If you have always been healthy, you might not think too much about the possibility of falling ill and needing extensive treatment. Yet, the longer you live the more likely you will require medical attention as the body gradually weakens. This is where an advance health care directive can be beneficial.
These documents allow you to specify any medical preferences you might have. For example, maybe your religion does not allow you to accept blood transfusions. If you wish to uphold that, then write it down in the directive. Otherwise medical staff and family may naturally opt to give you a transfusion if it could save your life.
You have a lot of scope to define what you do or do not want. This can range from specifying your preferred doctor to contact in the case of an emergency to whether or not you should be resuscitated. The advance directive is your chance to let others know what you would want.
How can a directive benefit your family?
Let’s say you are seriously injured or ill and the doctors approach your loved ones to tell you they may be able to save you, but the operation is high risk, and even if the surgery succeeds, you won’t have nearly the same quality of life as before.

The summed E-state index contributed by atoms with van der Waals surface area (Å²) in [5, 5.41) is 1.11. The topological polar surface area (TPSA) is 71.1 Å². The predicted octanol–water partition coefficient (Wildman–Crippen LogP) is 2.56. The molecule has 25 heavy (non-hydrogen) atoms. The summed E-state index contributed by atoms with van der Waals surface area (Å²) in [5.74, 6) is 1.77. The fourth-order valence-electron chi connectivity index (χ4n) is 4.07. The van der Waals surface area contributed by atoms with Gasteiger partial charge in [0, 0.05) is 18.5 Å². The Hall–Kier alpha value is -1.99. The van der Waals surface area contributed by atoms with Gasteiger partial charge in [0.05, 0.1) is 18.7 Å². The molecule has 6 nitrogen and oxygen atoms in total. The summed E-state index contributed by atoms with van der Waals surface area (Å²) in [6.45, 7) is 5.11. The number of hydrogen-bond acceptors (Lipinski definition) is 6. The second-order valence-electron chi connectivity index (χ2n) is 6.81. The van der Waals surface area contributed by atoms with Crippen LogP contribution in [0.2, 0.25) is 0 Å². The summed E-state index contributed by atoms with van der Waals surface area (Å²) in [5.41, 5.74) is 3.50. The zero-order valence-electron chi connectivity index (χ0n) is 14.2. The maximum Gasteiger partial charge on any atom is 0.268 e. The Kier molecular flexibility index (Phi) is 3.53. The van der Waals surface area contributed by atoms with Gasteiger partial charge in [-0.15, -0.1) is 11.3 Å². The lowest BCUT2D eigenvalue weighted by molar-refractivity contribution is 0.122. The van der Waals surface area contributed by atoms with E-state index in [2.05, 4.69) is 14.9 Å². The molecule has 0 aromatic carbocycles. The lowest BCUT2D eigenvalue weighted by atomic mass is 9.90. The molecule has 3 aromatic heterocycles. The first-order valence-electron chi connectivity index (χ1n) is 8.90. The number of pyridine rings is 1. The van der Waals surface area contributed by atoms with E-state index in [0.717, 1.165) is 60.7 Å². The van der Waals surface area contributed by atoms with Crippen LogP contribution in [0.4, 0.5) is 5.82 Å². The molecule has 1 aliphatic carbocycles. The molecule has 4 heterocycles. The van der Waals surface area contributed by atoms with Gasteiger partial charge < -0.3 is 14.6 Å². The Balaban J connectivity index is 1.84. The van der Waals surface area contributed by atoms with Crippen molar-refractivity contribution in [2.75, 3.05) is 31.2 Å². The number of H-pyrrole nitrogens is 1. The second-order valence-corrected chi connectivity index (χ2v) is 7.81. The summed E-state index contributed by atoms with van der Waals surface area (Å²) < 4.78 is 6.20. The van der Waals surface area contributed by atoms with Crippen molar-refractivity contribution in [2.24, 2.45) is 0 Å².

Some family members may be so distraught at the thought of losing you that they’d take any chance to have you remain with them. Others might believe you would hate to be brought back from the brink of death only to live a life where you rely on others for everyday tasks such as washing and eating. Who is right? How do they decide?
By outlining your wishes in an advance health care directive now, you spare them that difficult choice and the problems and guilt it could cause.